Anglers can play an important role in helping to spread the word about fish consumption advisories within the fishing community. Catch and release fishing is already a preferred practice of many anglers, and it is a way to minimize risk since no fish is consumed. Since PCBs/dioxins readily accumulate in the fatty tissues of fish, anglers can reduce exposure to these chemicals by removing the skin, dark (reddish-color) muscle tissue, and fatty portions (i.e. belly fat, side fat, and fat along the top of the back) before cooking. The Texas Department of State Health Services recommends baking or broiling skinned, trimmed fish on a rack or grill to allow fat to drip away from the fillet. If fish are fried, the frying oil should not be reused. These cooking methods will reduce exposure to many of the most common organic chemical contaminants in fish, including PCBs/dioxins. Additional information about preparing fish for consumption can be found at www.dshs.state.tx.us/seafood/eatrisk.shtm and www.atsdr.cdc.gov/HAC/PHA/oakridge013107-TN/appc3.pdf.

What is the likely effect of the Advisory on fishing?

This advisory may have some effect on fishing in Galveston Bay and on some associated businesses. Spotted seatrout is one of the most popular sport fish in Texas and continues to increase in popularity. However, many anglers practice catch-and-release with this species, and for those who wish to take fish home, following the handling recommendations from DSHS will reduce an angler’s exposure to PCBs/dioxins that might be present in fatty tissues. Additionally, there are many other species available to fishermen including red drum, flounder, and black drum to name a few.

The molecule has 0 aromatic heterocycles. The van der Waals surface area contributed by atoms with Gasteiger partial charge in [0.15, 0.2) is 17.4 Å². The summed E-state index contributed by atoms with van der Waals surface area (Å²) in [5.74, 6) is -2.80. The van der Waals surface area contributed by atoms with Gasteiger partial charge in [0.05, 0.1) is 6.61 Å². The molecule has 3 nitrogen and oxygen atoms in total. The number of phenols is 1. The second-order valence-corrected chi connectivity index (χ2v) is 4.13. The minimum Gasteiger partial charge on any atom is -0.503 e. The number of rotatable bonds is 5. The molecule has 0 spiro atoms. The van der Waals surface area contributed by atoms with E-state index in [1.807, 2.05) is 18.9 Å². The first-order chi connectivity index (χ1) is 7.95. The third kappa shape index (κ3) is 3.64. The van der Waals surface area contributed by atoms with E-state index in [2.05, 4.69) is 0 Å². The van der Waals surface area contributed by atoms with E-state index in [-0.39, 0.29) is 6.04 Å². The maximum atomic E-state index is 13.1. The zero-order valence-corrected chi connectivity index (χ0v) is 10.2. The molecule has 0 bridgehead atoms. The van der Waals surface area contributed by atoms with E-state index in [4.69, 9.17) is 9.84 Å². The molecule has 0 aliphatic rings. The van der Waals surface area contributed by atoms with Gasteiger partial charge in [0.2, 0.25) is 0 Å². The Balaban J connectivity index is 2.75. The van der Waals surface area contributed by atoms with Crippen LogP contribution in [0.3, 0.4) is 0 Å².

Catfish, both freshwater and saltwater species, are often sought by fishermen. Freshwater species (primarily channel catfish and blue catfish) can be found in the upper reaches of Galveston Bay near the mouths of rivers and bayous while saltwater species (gafftopsail and hardhead catfish) can be found throughout the bay system. All catfish species within the above defined areas of Galveston Bay are covered by this advisory. Following the handling recommendations from DSHS should reduce an angler’s exposure to PCBs/dioxins that may be present in fatty tissues.


For more information about how PCBs affect fish and fisheries, contact:
  • Lance Robinson, Coastal Fisheries Division, Texas Parks and Wildlife Department, Dickinson Marine Laboratory, (281) 534-0101; lance.robinson@tpwd.state.tx.us
  • Bill Balboa, Coastal Fisheries Division, Texas Parks and Wildlife Department, Dickinson Marine Laboratory, (281) 534-0110; bill.balboa@tpwd.state.tx.us